The UK P&I Club, an insurer of the Ever Given, is reporting an agreement has been reached with the Suez Canal Authority (SCA) and the container ship could be released from custody in Egypt soon.
That’s good news for owners of the cargo aboard the Evergreen Marine-operated vessel, which was en route from Yantian, China, through the Suez Canal to the Port of Rotterdam in the Netherlands on March 23 when it was reportedly hit by strong winds and ran aground. It became stuck sideways in the Suez Canal, blocking both northbound and southbound traffic.
The Ever Given was freed on March 29 and moved to Egypt’s Great Bitter Lake, where it has remained detained while the SCA, the ship’s owner and insurers have negotiated a settlement to release the vessel and get its cargo moving again.
American Shipper’s Lori Ann LaRocco reported the 2018-built Ever Given, with the capacity to carry 20,000 twenty-foot equivalent units (TEUs), was about 85% loaded at the time of the grounding, and electronics, machinery and parts, household goods, furniture, and footwear made up the largest product categories on board.
“Following extensive discussions with the Suez Canal Authority’s negotiating committee over the past few weeks, an agreement in principle between the parties has been reached,” said the announcement Wednesday from the UK P&I Club. “Together with the owner and the ship’s other insurers, we are now working with the SCA to finalize a signed settlement agreement as soon as possible. Once the formalities have been dealt with, arrangements for the release of the vessel will be made.”
The SCA initially had sought $916 million for damage to the Suez Canal and the loss of business caused by the Ever Given blockage. Within three days of the Ever Given’s grounding, the traffic jam at both ends of the canal had grown to more than 230 ships. By March 29, 367 ships reportedly were at anchor waiting to transit the Suez Canal.
The amount that will be paid to the SCA for the Ever Given’s release has not been disclosed, and the UK P&I Club said all parties had agreed details of the negotiations would remain confidential. But some sources are speculating a settlement amount of $150 million.
Jonathan Kempe, the founder and CEO of Sydney-based Verifai, a technology security firm, wrote on LinkedIn Wednesday, “If the final amount paid is $150 million, then could this have been resolved months ago, with a comparable penalty and a 12-month (volume-based) trailing commission applied? The more freight moved, the greater the return, which in this environment would be very profitable!”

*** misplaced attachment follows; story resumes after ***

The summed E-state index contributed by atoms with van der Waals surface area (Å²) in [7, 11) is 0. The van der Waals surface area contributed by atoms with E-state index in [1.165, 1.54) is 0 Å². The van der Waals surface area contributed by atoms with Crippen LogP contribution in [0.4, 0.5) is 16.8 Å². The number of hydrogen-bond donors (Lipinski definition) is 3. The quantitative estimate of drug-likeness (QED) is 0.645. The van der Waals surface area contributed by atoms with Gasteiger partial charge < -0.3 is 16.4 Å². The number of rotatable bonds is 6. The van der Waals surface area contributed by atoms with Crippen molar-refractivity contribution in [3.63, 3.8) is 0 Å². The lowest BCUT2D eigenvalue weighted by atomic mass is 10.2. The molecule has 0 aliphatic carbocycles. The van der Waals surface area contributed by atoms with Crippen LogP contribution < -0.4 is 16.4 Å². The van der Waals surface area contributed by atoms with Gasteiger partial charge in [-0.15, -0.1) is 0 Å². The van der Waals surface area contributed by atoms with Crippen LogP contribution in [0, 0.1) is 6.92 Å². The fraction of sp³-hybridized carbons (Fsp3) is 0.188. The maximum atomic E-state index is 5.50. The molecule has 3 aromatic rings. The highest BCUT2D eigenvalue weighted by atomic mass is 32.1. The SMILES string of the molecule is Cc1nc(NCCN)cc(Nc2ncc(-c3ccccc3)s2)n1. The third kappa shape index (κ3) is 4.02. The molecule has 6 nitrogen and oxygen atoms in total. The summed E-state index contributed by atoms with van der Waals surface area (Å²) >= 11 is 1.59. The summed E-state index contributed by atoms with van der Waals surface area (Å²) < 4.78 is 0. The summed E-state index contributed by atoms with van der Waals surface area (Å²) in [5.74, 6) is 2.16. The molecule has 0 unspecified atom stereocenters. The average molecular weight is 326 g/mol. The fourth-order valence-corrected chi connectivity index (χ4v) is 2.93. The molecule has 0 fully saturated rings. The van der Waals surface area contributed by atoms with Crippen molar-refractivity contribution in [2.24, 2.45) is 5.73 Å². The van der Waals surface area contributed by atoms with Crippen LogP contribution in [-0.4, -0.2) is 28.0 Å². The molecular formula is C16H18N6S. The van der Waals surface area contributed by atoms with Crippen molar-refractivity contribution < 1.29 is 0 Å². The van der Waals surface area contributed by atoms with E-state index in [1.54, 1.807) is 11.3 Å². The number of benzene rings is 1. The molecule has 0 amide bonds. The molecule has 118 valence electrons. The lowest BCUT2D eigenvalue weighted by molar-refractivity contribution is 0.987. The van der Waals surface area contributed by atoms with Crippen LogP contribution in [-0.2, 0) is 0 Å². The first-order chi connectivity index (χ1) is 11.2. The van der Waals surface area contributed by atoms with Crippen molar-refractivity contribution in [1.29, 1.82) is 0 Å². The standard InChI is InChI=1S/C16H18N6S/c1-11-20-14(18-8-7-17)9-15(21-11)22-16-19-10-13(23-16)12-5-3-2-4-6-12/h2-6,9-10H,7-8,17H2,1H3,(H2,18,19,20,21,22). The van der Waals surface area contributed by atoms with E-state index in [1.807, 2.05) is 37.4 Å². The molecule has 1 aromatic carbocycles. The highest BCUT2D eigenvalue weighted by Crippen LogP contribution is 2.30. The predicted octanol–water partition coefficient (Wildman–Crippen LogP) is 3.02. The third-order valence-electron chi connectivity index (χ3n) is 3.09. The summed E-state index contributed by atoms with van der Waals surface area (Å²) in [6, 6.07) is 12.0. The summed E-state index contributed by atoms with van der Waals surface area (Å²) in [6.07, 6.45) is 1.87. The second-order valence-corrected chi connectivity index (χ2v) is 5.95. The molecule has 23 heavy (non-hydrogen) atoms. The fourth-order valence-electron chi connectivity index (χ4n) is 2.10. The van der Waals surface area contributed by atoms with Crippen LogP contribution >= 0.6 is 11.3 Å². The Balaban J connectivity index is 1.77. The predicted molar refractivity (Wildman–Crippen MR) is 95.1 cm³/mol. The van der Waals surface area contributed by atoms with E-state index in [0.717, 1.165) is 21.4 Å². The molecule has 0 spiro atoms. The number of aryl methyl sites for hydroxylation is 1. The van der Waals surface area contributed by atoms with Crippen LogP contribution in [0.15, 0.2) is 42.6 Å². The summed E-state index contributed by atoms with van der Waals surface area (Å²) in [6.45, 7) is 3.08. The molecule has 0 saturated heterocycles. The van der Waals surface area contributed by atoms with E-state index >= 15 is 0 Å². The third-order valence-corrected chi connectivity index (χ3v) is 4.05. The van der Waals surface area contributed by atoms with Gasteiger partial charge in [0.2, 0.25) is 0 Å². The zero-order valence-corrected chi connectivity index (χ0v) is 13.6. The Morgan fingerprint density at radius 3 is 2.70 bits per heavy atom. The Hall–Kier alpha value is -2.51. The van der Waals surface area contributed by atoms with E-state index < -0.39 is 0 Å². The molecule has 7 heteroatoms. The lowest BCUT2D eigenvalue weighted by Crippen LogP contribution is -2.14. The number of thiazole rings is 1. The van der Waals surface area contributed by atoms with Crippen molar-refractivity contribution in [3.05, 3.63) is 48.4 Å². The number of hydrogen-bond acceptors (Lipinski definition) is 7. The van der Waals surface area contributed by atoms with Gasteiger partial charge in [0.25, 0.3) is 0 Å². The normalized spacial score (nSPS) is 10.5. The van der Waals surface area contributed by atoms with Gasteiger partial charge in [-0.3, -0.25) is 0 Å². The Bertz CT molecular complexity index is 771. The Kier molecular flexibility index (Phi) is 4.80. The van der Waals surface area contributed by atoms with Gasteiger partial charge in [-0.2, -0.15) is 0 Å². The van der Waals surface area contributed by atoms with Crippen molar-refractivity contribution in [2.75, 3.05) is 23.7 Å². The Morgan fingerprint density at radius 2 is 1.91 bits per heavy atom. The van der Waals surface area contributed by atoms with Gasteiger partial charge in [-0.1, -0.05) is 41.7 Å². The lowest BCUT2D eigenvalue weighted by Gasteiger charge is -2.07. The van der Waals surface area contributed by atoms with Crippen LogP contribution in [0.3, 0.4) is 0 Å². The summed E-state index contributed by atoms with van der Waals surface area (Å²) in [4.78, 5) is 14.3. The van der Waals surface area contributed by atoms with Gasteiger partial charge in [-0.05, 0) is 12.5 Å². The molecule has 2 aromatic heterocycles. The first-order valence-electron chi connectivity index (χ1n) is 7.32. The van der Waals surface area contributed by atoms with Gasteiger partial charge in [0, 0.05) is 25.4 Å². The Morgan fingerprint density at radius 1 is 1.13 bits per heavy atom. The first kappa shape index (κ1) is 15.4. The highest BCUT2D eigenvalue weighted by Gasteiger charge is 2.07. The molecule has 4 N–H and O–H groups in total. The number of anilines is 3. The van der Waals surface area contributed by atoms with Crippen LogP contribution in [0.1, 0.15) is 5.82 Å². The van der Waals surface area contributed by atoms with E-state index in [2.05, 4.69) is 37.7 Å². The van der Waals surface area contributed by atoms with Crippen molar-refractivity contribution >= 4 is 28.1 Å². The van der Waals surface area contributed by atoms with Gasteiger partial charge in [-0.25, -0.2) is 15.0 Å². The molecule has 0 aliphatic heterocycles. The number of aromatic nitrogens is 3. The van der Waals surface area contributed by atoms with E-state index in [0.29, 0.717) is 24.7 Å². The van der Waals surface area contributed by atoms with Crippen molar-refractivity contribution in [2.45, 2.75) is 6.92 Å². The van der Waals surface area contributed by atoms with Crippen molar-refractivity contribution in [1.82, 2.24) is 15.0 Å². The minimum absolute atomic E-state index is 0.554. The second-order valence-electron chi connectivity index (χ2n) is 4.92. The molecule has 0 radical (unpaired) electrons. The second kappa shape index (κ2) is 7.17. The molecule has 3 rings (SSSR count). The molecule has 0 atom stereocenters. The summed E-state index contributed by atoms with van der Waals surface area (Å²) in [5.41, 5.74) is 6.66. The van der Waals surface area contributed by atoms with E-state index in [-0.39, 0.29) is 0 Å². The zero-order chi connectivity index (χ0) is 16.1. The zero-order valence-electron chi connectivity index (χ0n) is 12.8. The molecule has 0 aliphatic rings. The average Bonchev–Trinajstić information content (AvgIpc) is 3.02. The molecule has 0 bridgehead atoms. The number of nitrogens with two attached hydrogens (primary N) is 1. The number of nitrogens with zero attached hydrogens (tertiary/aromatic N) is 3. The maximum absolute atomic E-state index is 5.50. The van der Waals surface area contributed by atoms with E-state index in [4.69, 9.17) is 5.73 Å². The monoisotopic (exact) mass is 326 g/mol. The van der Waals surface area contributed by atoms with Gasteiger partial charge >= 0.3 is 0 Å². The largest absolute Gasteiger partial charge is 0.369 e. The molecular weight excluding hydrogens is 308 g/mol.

The amount of compensation to the SCA reportedly had been the major sticking point in the negotiations.
“The Ever Given’s owners and their P&I and hull and machinery insurers fully acknowledge the SCA is entitled to compensation for their legitimate claims arising out of this incident. We have insured the vessel for certain third-party liabilities of the SCA’s claims,” the UK P&I Club said in a June 3 statement.
The owner of the Ever Given, Shoei Kisen Kaisha, had appealed an Ismailia Court order from early May that it would have to pay “SCA’s full claim of $916 million instead of releasing the vessel based on security for the claim being provided.”
The UK P&I Club had argued that the SCA had “not provided a detailed justification for this extraordinarily large claim. The grounding resulted in no pollution and no reported injuries. The vessel was refloated after six days and the Suez Canal promptly resumed their commercial operations. The P&I aspects of the claim are relatively modest, with the exception of a claim for loss of reputation, which is disputed.”
Lars Jensen, CEO of consultancy Vespucci Maritime, reacted to word of an agreement on LinkedIn Wednesday that it was “a day of good news. First came the news of Yantian reverting back to full normal operations [beginning Thursday] and now there is light at the end of the tunnel for the shippers with cargo on board the Ever Given as well.
“Not that this means the industry becomes normal immediately, but following months of a continued stream of disruptive events, it is good to also see a couple of elements pull in the right direction,” Jensen wrote.